The Second Reformed Church of Hackensack
Thursday, November 27, 2014

Stained Glass Windows

Come see our Tiffany Windows

 

Donald Samick from J & R Lamb Studios recently gave a presentation on our beautiful windows at a rededication service on September 26,2010.

Click here to listen to it.

 

 
 

The Rose Window

When our current building was built, Tiffany was commissioned to create this beautiful window which is very interactive during morning worship. Sometimes the deep olive green predominates. Some days a beautiful blue is seen at the outer edge. Other days when the sunlight strikes it directly, it is golden and so radiant that the star in the center is not able to be seen.
The Metropolitan Museum of Art noted at the time of the installation in 1909, "...under the personal supervision of Mr. Louis C. Tiffany, has been placed in the Church-'a magnificent Rose Window containing a jeweled cross, extending through many openings in the circle with an illuminated background representing the sky'".

See recent restoration progress information

 

Goodness and Mercy Angels

"Surely goodness and mercy shall follow me all the days of my life and I will dwell in the house of the Lord forever." Psalm 23:6

Tiffany incorporated the metal strips into the design as outlines... instead of using the cames, or frames, at regular intervals, as glass makers had done for centuries. Seen here, the lead cames follow the gradual lines of the angel's flowing robes and the clouds.
 

 

The Angels of Praise

This window is truly magnificent! It is our largest window. It was installed as the church was being built and was so listed in the dedication services booklet of September 19, 1909. Tiffany has created a feeling of upward flight. The colors graduate from deep blues at the bottom through lighter shades of color toward the top. Vertical lines are predominant. This window is also referred to as "The Four Elements".

For a higher resolution photo of this window provided by the 150th Anniversary Directory Committee, together with a summary of our church history, click here.

We have completed restoring this window. Click here for progress.

 
 
 

These are just a sample. There are more to see.

Take time to see if your spirit begins to soar!

 

The New York Times (May 4, 1979) wrote: "Some of Tiffany's favorite windows are in the Second Reformed Church in Hackensack ,... Tiffany frequently visited there with clients in tow, using  the visit to help them select appropriate design for their purposes." For each installation, the design was customized as the client requested and reworked to fit the window's opening size and shape requirements. Colors were coordinated to harmonize with the surroundings in each location.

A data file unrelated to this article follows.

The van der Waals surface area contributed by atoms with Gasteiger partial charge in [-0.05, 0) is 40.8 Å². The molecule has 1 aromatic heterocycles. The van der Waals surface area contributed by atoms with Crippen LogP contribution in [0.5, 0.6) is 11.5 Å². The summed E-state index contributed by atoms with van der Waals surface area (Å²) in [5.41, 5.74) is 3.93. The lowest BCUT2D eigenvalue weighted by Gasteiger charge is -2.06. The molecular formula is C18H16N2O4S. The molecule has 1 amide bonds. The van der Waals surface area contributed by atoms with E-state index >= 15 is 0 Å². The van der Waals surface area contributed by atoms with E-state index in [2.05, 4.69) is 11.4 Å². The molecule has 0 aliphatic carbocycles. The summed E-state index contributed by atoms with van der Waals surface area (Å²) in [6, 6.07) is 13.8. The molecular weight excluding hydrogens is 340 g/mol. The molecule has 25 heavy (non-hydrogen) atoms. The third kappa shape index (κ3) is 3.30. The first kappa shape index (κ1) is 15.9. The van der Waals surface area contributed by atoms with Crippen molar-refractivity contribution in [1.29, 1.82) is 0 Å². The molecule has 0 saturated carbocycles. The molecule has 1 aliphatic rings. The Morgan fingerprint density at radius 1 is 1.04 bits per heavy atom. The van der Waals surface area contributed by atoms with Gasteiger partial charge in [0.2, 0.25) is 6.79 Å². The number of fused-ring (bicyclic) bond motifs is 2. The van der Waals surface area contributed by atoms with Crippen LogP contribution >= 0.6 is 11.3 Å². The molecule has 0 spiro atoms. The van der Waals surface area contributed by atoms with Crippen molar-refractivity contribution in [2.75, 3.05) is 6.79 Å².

Tiffany strove to eliminate the use of enamel paints on his windows. Look at how the glass alone expresses textures. Processes were developed  for the fabrication of each effect by the designers and craftsmen at the Tiffany Studios. 

Tiffany was fascinated by the ancient iridescent glass that the archaeologists were unearthing. He experimented with weathering and firing conditions to try and recreate those effects. He tried glazing and aging glass in an acid-charged atmosphere. Tiffany obtained patents for his opalescent techniques in 1880. The Museum of Modern Art in NYC wrote:

Favrile: a name he (Tiffany) derived from Old English fabrile meaning, belonging to a craftsman or his craft. By selecting the name Favrile, he honored the skilled craftsmen who strove to perfect their craft.

The Annunciation*

Notice how all the lines radiate from the Angel. This Angel has appeared to tell Mary that she is with Child. Look at the beautiful classical drapery of the Angel's robes. The glass is full of color in the folds. Lead lines follow the contours. There are lilies surrounding Mary. Note how the Angel's glowing form sheds light over Mary and illuminates her upper body.

 

The Good Shepherd*

Please look carefully at the grain in the wooden staff, the bark of the tree, the rich colors in the folds of the garments, as well as the thickness variations of the drapery  glass. Remember every piece of glass was planned for and created to be used in that specific place in this particular window. There is no lead separating the sky and mountain. This helps the mountain recede into the distance.